About the lecture:
The Banality of Good: The UN’s Global Fight against Human Trafficking to Japan
The United Nations Protocol to Prevent, Suppress and Punish Trafficking in Persons, Especially Women and Children, was adopted by the General Assembly in 2000, ushering in a new regime of norms and guidelines that reshaped action by states, NGOs and international organizations around human trafficking. I draw on three years of multi-sited fieldwork in Tokyo, Manila, Los Angeles, and Washington D.C. to analyze why these efforts fall so spectacularly short of their stated goals despite having dedicated considerable resources toward achieving them. I show that as the intent to address human suffering meets the bureaucratic forms and institutional logics of global governance, the paradoxes that emerge are more than logistical and administrative ones. Building from Hannah Arendt’s understanding of banality as a rote thoughtlessness in political life, I argue that globalized political projects aimed at doing “good” can also be wrought by such a thoughtlessness when they trade official gestures of institutional compliance for more trenchant strategies of political-economic change.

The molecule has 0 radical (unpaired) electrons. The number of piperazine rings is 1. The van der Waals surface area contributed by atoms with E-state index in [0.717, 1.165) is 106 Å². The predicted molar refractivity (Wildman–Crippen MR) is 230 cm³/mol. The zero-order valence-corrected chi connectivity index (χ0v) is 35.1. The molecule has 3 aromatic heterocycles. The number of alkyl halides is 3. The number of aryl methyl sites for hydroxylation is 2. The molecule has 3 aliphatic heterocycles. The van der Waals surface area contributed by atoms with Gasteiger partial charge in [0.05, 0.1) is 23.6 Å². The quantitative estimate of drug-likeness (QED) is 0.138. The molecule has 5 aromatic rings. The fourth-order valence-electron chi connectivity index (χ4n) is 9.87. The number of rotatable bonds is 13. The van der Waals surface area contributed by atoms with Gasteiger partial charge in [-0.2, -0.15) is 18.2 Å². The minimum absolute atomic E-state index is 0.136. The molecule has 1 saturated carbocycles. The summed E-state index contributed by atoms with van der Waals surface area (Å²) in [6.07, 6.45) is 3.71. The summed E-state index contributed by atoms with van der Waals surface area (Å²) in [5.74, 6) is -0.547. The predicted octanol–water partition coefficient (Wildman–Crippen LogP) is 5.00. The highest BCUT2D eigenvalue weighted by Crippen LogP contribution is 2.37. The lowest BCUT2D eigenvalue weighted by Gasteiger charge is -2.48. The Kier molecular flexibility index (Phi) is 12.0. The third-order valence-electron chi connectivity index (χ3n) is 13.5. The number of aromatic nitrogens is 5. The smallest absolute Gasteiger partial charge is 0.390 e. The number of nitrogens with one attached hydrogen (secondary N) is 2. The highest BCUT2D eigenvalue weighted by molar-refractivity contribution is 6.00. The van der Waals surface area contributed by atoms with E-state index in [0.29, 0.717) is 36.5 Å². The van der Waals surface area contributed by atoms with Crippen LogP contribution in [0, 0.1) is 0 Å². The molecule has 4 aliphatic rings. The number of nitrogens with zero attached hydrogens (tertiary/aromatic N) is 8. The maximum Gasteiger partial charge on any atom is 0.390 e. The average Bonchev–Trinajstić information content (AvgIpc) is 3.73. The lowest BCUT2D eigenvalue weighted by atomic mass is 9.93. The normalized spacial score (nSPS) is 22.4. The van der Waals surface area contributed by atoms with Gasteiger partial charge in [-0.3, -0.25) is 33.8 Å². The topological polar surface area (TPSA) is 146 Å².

About Professor Faier:
Lieba Faier is an ethnographer whose research explores the relationships between transnational political economic processes and the making of lives, laws, communities, and landscapes. Her forthcoming book, The Banality of Good: The UN’s Global Fight against Human Trafficking to Japan, will be published by Duke University Press in 2024. She is the author of Intimate Encounters: Filipina Women and the Remaking of Rural Japan (University of California Press, 2009) and co-editor of Matsutake Worlds (Berghahn Books, 2021) with Michael Hathaway for the Matsutake Worlds Research Group. She has additionally published essays in American Ethnologist, Cultural Anthropology, Annual Review of Anthropology, Transactions of the Institute of British Geographers, Gender, Place & Culture, Environment and Planning A, and the International Journal of Urban and Regional Research. She holds a PhD in Cultural Anthropology (Gender Studies) from the University of California, Santa Cruz, and she is currently Associate Professor of Geography and Gender Studies at the University of California, Los Angeles.